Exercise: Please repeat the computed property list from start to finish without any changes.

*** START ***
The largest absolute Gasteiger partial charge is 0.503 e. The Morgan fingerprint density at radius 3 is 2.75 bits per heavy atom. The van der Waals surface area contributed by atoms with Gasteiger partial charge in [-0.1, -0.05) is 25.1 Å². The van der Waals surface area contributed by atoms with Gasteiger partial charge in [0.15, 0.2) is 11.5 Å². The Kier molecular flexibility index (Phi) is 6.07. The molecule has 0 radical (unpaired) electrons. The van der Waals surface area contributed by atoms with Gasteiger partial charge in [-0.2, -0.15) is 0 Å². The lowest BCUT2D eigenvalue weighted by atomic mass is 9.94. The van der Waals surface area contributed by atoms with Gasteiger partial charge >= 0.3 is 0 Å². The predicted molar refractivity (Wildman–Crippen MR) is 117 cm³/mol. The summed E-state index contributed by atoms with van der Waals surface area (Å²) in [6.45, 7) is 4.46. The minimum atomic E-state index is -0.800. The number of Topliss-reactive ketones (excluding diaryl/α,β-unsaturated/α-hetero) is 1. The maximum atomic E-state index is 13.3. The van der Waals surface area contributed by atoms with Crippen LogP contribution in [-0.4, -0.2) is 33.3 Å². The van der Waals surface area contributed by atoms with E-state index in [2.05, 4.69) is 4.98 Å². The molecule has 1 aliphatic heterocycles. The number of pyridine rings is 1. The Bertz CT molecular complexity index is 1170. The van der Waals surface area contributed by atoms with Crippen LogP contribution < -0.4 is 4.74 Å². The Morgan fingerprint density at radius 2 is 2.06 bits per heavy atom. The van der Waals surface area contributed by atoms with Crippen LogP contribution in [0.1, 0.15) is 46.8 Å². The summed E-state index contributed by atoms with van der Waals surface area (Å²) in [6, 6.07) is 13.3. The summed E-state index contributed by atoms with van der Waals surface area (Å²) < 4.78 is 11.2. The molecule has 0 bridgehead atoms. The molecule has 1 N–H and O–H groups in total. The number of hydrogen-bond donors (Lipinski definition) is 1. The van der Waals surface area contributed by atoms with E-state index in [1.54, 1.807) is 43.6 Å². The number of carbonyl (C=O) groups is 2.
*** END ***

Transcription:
The largest absolute Gasteiger partial charge is 0.503 e. The Morgan fingerprint density at radius 3 is 2.75 bits per heavy atom. The van der Waals surface area contributed by atoms with Gasteiger partial charge in [-0.1, -0.05) is 25.1 Å². The van der Waals surface area contributed by atoms with Gasteiger partial charge in [0.15, 0.2) is 11.5 Å². The Kier molecular flexibility index (Phi) is 6.07. The molecule has 0 radical (unpaired) electrons. The van der Waals surface area contributed by atoms with Gasteiger partial charge in [-0.2, -0.15) is 0 Å². The lowest BCUT2D eigenvalue weighted by atomic mass is 9.94. The van der Waals surface area contributed by atoms with Gasteiger partial charge >= 0.3 is 0 Å². The predicted molar refractivity (Wildman–Crippen MR) is 117 cm³/mol. The summed E-state index contributed by atoms with van der Waals surface area (Å²) in [6.45, 7) is 4.46. The minimum atomic E-state index is -0.800. The number of Topliss-reactive ketones (excluding diaryl/α,β-unsaturated/α-hetero) is 1. The maximum atomic E-state index is 13.3. The van der Waals surface area contributed by atoms with Crippen LogP contribution in [-0.4, -0.2) is 33.3 Å². The van der Waals surface area contributed by atoms with E-state index in [2.05, 4.69) is 4.98 Å². The molecule has 1 aliphatic heterocycles. The number of pyridine rings is 1. The Bertz CT molecular complexity index is 1170. The van der Waals surface area contributed by atoms with Crippen LogP contribution < -0.4 is 4.74 Å². The Morgan fingerprint density at radius 2 is 2.06 bits per heavy atom. The van der Waals surface area contributed by atoms with Crippen LogP contribution in [0.1, 0.15) is 46.8 Å². The summed E-state index contributed by atoms with van der Waals surface area (Å²) in [6, 6.07) is 13.3. The summed E-state index contributed by atoms with van der Waals surface area (Å²) < 4.78 is 11.2. The molecule has 0 bridgehead atoms. The molecule has 1 N–H and O–H groups in total. The number of hydrogen-bond donors (Lipinski definition) is 1. The van der Waals surface area contributed by atoms with E-state index in [1.54, 1.807) is 43.6 Å². The number of carbonyl (C=O) groups is 2.